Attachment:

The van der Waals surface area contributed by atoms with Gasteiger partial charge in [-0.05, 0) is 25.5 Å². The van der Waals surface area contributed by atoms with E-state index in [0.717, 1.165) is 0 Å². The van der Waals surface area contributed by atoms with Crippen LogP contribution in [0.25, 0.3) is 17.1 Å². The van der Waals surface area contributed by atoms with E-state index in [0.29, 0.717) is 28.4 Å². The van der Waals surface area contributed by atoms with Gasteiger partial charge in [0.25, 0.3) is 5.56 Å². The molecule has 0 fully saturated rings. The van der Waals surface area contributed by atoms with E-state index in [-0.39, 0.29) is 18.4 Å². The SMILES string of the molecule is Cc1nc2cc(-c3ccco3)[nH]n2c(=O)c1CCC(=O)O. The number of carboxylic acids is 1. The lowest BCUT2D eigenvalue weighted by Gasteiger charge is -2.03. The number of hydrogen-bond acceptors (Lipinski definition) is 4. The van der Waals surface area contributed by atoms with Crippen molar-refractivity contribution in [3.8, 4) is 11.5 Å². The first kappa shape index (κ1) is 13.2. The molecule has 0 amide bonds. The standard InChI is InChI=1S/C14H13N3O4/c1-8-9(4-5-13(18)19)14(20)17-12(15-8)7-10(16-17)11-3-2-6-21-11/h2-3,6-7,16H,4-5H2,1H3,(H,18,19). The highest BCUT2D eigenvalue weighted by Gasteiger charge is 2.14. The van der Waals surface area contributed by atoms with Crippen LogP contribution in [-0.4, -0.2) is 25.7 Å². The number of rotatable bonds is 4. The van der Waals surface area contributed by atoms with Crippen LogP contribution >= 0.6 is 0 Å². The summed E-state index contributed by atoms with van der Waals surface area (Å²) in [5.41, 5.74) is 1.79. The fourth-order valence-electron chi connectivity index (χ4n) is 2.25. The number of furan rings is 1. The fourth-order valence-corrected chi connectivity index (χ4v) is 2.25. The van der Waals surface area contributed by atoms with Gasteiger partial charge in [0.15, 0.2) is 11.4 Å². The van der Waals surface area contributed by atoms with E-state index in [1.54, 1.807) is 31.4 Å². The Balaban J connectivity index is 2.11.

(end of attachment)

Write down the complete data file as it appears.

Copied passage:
The van der Waals surface area contributed by atoms with Gasteiger partial charge in [-0.05, 0) is 25.5 Å². The van der Waals surface area contributed by atoms with E-state index in [0.717, 1.165) is 0 Å². The van der Waals surface area contributed by atoms with Crippen LogP contribution in [0.25, 0.3) is 17.1 Å². The van der Waals surface area contributed by atoms with E-state index in [0.29, 0.717) is 28.4 Å². The van der Waals surface area contributed by atoms with Gasteiger partial charge in [0.25, 0.3) is 5.56 Å². The molecule has 0 fully saturated rings. The van der Waals surface area contributed by atoms with E-state index in [-0.39, 0.29) is 18.4 Å². The SMILES string of the molecule is Cc1nc2cc(-c3ccco3)[nH]n2c(=O)c1CCC(=O)O. The number of carboxylic acids is 1. The lowest BCUT2D eigenvalue weighted by Gasteiger charge is -2.03. The number of hydrogen-bond acceptors (Lipinski definition) is 4. The van der Waals surface area contributed by atoms with Crippen molar-refractivity contribution in [3.8, 4) is 11.5 Å². The first kappa shape index (κ1) is 13.2. The molecule has 0 amide bonds. The standard InChI is InChI=1S/C14H13N3O4/c1-8-9(4-5-13(18)19)14(20)17-12(15-8)7-10(16-17)11-3-2-6-21-11/h2-3,6-7,16H,4-5H2,1H3,(H,18,19). The highest BCUT2D eigenvalue weighted by Gasteiger charge is 2.14. The van der Waals surface area contributed by atoms with Crippen LogP contribution in [-0.4, -0.2) is 25.7 Å². The number of rotatable bonds is 4. The van der Waals surface area contributed by atoms with Crippen LogP contribution >= 0.6 is 0 Å². The summed E-state index contributed by atoms with van der Waals surface area (Å²) in [5.41, 5.74) is 1.79. The fourth-order valence-electron chi connectivity index (χ4n) is 2.25. The number of furan rings is 1. The fourth-order valence-corrected chi connectivity index (χ4v) is 2.25. The van der Waals surface area contributed by atoms with Gasteiger partial charge in [0.15, 0.2) is 11.4 Å². The van der Waals surface area contributed by atoms with E-state index in [1.54, 1.807) is 31.4 Å². The Balaban J connectivity index is 2.11.